I am not the guy behind the bar. This is clear. The guy behind the bar is the male body. Correction: The guy behind the bar is the male body as imagined in the fantasies of every gay man who has ever lived and ever shall live. All the same, on this night in Toronto, having stepped inside a gay bar for the first time in a year, I am again reminded that I am definitely and incontrovertibly not the guy behind the bar.
I am supposed to be. We are all supposed to be. When the homo-hating grandmothers of Fayetteville, Arkansas, and Grand Forks, North Dakota, go to bed tormented by nightmares of their little, rosy-cheeked grand-babies growing up to be limp-wristed queers, more often than not, you’ll find that they’re imagining highly-muscled wrists. In the night, they conjure up images of rippling chests, of granite-hewn arms. In most people’s imaginations, this is what the gay man looks like.
And “most people” includes most gay males. Tonight, it’s quite evident: the power of the image, the power of the desire to obtain it and be obtained as an expression of it. It’s In the rules- in the protocols of searching and being searched for, in the convention of the shirtless Facebook/Instagram/A4A/Grindr photo, in the way a man dresses and stands and scans the room, in the way that you treat him and talk to him and look at him and mark him out, tracing his place along the continuum, his position in the hierarchy. One looks for a certain kind of man and one finds him, searching for someone who meets the same guidelines to which he adheres.
There are, of course, a number of theories as to why this is the case: that it comes out of the AIDS Crisis and a natural embrace of a stereotypical image of vital, muscular, healthy manhood in contrast to a reality of frailty and mortality; that it comes from the objectification of being dehumanized; that it comes from having an excess of time in which to work out as a result of gay men not having spouses and families. I think it’s just, quite simply, an attraction to what is attractive, and a desire to be desired. We look for what is beautiful, and upon finding it, want it and want to be it.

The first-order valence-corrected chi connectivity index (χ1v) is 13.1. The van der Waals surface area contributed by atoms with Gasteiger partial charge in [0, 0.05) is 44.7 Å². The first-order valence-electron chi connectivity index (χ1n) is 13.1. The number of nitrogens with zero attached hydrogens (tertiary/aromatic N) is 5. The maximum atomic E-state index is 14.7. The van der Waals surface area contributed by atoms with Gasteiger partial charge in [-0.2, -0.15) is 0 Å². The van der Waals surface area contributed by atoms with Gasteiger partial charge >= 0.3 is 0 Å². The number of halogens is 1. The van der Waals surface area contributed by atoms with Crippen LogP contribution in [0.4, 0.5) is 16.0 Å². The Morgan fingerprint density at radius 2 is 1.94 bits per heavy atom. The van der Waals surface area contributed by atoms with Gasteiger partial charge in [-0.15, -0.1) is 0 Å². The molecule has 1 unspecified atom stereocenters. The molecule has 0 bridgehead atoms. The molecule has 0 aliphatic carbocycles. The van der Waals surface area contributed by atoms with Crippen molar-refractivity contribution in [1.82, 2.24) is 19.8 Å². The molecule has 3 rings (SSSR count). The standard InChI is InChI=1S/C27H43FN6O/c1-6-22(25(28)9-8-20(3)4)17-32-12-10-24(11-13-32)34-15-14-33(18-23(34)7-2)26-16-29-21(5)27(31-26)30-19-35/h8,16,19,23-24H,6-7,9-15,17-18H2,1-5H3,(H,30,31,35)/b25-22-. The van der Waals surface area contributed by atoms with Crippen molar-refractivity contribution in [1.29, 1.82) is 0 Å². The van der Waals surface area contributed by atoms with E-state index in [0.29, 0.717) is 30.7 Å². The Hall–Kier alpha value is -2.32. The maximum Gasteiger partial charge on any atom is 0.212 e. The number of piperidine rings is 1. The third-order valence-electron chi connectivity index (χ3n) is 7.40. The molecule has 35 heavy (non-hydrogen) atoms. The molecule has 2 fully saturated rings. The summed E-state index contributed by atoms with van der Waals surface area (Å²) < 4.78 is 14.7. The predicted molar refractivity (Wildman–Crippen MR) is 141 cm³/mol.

There’s an argument to be made that the very awareness of one’s own gayness is dependent on this: on the primacy, the tyranny of the eye. At 12 or 13, scared, confused, overwhelmed by everything, you stare at that boy in English class and what you can’t look away from you want both to possess and to be. In Confessions of a Mask, Yukio Mishima talks about this: the moment when the boy falls in love with an ideal, and both admires and envies It, strives to both obtain it and to epitomize it, regards it both with lust and with envy.
10, 20, 30 years later, some of us are still there, close to that point of initial contact, still measuring ourselves, still measuring others.
As the years pass, though, the image becomes, perhaps, a little less affecting, a little less insistent. It, like all things that delight and overwhelm and consume us initially, loses its power to do so with time. In other words, the guy behind the bar, if he is remarkable in isolation, becomes somewhat unremarkable in company. The eye, with so much to look at, does not dwell too much on him or on anyone else, or, for that matter, on the crowd in general. It, like the men who make up parts of it, is just one of many, just one group among a million others.
In the mirror, these days, it’s pretty much the same. The flaws are, honestly, glossed over (“I’ve seen worse”). The better features are, honestly, minimized (“I’ve seen better”). My eyes have resigned themselves to the fact that they will never see my abdominal muscles. My arms have resigned themselves to the fact that they will probably always be meager.
In retrospect, it seems so comically trivial: focusing so obsessively on these things in the first place, spending so many hours intently studying other people’s bodies and my own, constructing mental Venn-diagrams with this limb here and that limb there, constantly marking minuses and pluses, constantly trying to transform the former into the latter. It was always fruitless- this process- always devolving back into jealousy and self-criticism.
As is evident, though, I am still not- and never will be- the guy behind the bar, and, for the moment, with my eyes and me at rest, with things as they are and as they should be, it suits me well enough.